This is an important medical story about the spread of a drug-resistant strain of bacteria called Acinetobacter baumannii. The spread of this superbug – it’s known as an opportunistic pathogen, since it preys on the old, young and weak – seems to largely be a consequence of war. Here’s Steve Silberman of Wired:
The first news that US troops had engaged an unforeseen enemy in Iraq appeared on a physicians’ email list called ProMED on April 17, 2003. A communicable-disease expert in the Navy named Kyle Petersen posted a request for information about unusual infections he was seeing aboard the USNS Comfort, a 1,000-bed hospital ship off the coast of Kuwait.
The Comfort was taking in 50 new patients a day by helicopter, many of them Iraqi civilians and prisoners of war. Petersen told the ProMED list that he had seen “several cases of [multidrug-resistant] acinetobacter amongst Iraqi natives wounded by gunshots, shrapnel, burns or motor vehicle accidents.” Reviewing the literature, he found reports of an outbreak in Turkish hospitals after an earthquake in 1999, which suggested to him that “acinetobacter species are fairly common pathogens in traumatic wounds, especially if they are dirty.” The bugs on the Comfort, however, were more resistant than the Turkish strains. He continued: “Can anyone familiar with the soil biology of Iraq or the drug prescribing practices of the pre-regime medical system explain the severe drug resistance pattern we are seeing among our trauma victims medevaced from Iraq” Any comments would be greatly appreciated.”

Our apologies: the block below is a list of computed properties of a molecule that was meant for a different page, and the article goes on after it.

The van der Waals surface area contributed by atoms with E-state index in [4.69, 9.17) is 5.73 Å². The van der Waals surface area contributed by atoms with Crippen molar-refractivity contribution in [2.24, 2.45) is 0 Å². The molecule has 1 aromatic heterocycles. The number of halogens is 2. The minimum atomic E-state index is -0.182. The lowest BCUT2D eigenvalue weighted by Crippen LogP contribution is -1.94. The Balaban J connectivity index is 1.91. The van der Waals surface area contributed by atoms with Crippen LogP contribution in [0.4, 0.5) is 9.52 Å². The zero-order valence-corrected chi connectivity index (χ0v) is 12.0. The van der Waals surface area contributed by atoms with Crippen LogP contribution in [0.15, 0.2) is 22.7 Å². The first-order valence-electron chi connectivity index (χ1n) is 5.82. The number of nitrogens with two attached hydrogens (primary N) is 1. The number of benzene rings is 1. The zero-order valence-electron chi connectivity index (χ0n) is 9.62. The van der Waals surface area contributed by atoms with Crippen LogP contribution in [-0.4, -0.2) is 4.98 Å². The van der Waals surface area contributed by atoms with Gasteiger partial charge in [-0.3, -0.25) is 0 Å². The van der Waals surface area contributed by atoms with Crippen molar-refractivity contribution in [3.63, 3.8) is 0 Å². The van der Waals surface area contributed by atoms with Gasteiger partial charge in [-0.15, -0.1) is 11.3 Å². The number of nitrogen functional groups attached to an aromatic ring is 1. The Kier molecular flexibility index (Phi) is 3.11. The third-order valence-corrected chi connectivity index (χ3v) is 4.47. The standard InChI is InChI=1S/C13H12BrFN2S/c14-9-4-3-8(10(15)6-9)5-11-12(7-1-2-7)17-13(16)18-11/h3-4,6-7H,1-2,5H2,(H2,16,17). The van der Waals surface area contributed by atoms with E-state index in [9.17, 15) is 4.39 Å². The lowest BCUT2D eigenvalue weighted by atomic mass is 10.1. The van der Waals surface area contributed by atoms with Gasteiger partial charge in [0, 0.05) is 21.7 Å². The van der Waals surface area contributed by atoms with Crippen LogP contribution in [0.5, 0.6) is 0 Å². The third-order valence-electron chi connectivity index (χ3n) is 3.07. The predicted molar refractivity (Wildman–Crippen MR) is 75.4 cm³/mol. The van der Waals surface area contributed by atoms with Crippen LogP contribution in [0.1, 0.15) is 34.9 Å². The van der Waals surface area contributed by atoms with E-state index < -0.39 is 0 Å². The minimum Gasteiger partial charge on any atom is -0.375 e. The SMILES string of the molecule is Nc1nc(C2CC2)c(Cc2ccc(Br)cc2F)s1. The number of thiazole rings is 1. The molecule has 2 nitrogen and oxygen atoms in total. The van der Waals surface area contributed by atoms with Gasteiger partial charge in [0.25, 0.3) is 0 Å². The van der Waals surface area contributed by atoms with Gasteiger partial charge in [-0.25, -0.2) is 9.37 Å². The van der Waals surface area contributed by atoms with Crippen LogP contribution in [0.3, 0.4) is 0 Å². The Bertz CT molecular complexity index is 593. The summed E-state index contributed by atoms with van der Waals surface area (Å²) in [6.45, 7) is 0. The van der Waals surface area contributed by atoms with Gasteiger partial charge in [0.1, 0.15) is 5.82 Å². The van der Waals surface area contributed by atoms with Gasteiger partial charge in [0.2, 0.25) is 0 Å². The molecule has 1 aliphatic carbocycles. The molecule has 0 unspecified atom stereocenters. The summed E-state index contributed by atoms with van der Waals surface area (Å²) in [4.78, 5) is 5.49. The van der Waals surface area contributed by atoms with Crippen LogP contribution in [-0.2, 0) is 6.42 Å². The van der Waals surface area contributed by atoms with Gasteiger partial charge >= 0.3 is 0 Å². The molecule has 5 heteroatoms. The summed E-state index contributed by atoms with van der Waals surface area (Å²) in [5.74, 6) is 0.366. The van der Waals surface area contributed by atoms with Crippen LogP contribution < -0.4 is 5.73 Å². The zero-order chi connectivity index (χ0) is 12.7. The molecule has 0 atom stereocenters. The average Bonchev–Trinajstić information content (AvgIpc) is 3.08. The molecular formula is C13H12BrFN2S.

The bug’s emergence on the Comfort made a tough job even tougher. In infected burn victims, skin grafts failed. Two Iraqi patients died. Luckily, the acinetobacter on the Comfort was still susceptible to imipenem, one of the carbapenem-based “magic bullets” kept in reserve for the day when nothing else works. The staff quickly ran through its stock of the drug, firing off urgent requests for more. By isolating carriers in an area of the ship nicknamed Acinetobacter Alley and maxing out the imipenem, the medics finally brought the spread of the bacteria under control.
Soon, however, the bug started popping up in other hospitals along the evacuation chain. More than 70 patients at Walter Reed eventually contracted acinetobacter infections of the blood. Other infected patients and carriers surfaced at Landstuhl, Bethesda, and Balad Air Base, the embarkation point for troops on their way out of Iraq. By early 2005, nearly one-third of the wounded soldiers admitted to the National Naval Medical Center had been colonized by the bacteria. Only a handful of the early cases could be traced directly to the bugs on the Comfort, because the ship steamed out of the Gulf three months into the war. But almost all of the infected patients and carriers had received medical care at field hospitals in Iraq.
It now seems as if the scourge is spreading.
British health care officials are deeply concerned about a possible link between the civilian outbreaks and coalition troops carrying the bacteria home from Iraq. The UK’s Health Protection Agency sent out a notice in 2003 asking doctors to submit samples of acinetobacter – from patients known to have returned from Iraq, or from patients on a ward where there have been Iraq returnees – to a lab for genotyping. Three months ago, a health official in England told The Independent that the same strain of bacteria infecting troops had been implicated in at least three civilian outbreaks. Prime minister Tony Blair recently announced that a major civilian hospital will open a ward just for military patients.